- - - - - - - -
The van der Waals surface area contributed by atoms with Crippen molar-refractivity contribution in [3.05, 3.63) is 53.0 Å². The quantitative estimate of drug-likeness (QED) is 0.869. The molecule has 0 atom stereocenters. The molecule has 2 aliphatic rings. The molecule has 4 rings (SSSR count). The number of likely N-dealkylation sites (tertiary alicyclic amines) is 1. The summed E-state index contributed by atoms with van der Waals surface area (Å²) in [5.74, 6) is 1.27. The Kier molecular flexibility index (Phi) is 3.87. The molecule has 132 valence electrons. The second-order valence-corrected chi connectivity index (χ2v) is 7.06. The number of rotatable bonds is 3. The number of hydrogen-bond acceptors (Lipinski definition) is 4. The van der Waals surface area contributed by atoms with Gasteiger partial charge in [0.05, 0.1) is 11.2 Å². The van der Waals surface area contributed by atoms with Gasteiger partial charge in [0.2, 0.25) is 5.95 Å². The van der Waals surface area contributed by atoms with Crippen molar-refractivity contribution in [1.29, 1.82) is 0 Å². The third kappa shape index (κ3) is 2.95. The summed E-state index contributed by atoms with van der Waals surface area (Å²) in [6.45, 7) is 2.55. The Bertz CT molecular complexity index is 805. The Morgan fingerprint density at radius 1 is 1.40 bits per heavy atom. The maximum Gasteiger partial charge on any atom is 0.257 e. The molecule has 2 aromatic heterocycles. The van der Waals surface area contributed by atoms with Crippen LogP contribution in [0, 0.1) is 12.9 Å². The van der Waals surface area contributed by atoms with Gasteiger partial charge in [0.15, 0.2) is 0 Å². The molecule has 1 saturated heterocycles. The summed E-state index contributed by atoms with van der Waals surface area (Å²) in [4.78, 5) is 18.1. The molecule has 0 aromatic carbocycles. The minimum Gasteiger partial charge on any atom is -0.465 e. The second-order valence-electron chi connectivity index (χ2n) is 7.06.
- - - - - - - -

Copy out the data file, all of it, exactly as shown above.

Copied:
The van der Waals surface area contributed by atoms with Crippen molar-refractivity contribution in [3.05, 3.63) is 53.0 Å². The quantitative estimate of drug-likeness (QED) is 0.869. The molecule has 0 atom stereocenters. The molecule has 2 aliphatic rings. The molecule has 4 rings (SSSR count). The number of likely N-dealkylation sites (tertiary alicyclic amines) is 1. The summed E-state index contributed by atoms with van der Waals surface area (Å²) in [5.74, 6) is 1.27. The Kier molecular flexibility index (Phi) is 3.87. The molecule has 132 valence electrons. The second-order valence-corrected chi connectivity index (χ2v) is 7.06. The number of rotatable bonds is 3. The number of hydrogen-bond acceptors (Lipinski definition) is 4. The van der Waals surface area contributed by atoms with Gasteiger partial charge in [0.05, 0.1) is 11.2 Å². The van der Waals surface area contributed by atoms with Gasteiger partial charge in [0.2, 0.25) is 5.95 Å². The van der Waals surface area contributed by atoms with Crippen molar-refractivity contribution in [1.29, 1.82) is 0 Å². The third kappa shape index (κ3) is 2.95. The summed E-state index contributed by atoms with van der Waals surface area (Å²) in [6.45, 7) is 2.55. The Bertz CT molecular complexity index is 805. The Morgan fingerprint density at radius 1 is 1.40 bits per heavy atom. The maximum Gasteiger partial charge on any atom is 0.257 e. The molecule has 2 aromatic heterocycles. The van der Waals surface area contributed by atoms with Crippen LogP contribution in [0, 0.1) is 12.9 Å². The van der Waals surface area contributed by atoms with Gasteiger partial charge in [0.15, 0.2) is 0 Å². The molecule has 1 saturated heterocycles. The summed E-state index contributed by atoms with van der Waals surface area (Å²) in [4.78, 5) is 18.1. The molecule has 0 aromatic carbocycles. The minimum Gasteiger partial charge on any atom is -0.465 e. The second-order valence-electron chi connectivity index (χ2n) is 7.06.